el Adbin. "Also drag that wicked keeper before me.
The whole company of British seamen was also ordered into the royal presence, and four of the most stalwart were selected and told to take the sticks and break them on the keeper's bones. The victim was stretched on the ground, and the incensed mariners flogged him with great enthusiasm while the emperor encouraged them to make a thorough job of it or have their own bones broken. The guards carted away what was left of the keeper, and he died an hour later.
From Fez the captives were carried to Tetuan to await tidings from the British ambassador to Morocco, who was striving to obtain their release. At parting with their black overseer, he made the logical remark:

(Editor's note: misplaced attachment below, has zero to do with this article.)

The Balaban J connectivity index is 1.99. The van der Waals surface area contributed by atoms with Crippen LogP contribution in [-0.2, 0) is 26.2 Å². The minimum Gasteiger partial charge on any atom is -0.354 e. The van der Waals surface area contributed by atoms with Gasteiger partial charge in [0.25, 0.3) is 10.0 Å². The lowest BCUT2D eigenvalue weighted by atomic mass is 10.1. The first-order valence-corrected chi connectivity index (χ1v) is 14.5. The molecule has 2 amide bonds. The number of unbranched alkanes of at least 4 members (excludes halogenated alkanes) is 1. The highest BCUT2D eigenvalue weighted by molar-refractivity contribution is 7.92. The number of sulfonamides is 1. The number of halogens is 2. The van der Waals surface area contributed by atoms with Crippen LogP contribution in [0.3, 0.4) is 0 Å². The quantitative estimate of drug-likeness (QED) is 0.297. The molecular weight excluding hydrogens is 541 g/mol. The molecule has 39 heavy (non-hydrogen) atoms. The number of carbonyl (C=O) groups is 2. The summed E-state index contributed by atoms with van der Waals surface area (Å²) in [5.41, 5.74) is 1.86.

"Now I have no more to do with you; and if ever you catch me in your country, I expect no better usage than you have had here."
The negotiations moved haltingly while the sailors waited in prison in Tetuan. After a long delay enough money was received from Gibraltar to redeem twenty-five of them, who were selected by the governor of the city, "who dismissed them with wishes for a happy voyage." Three weeks afterward the balance of the cash came to Tetuan, but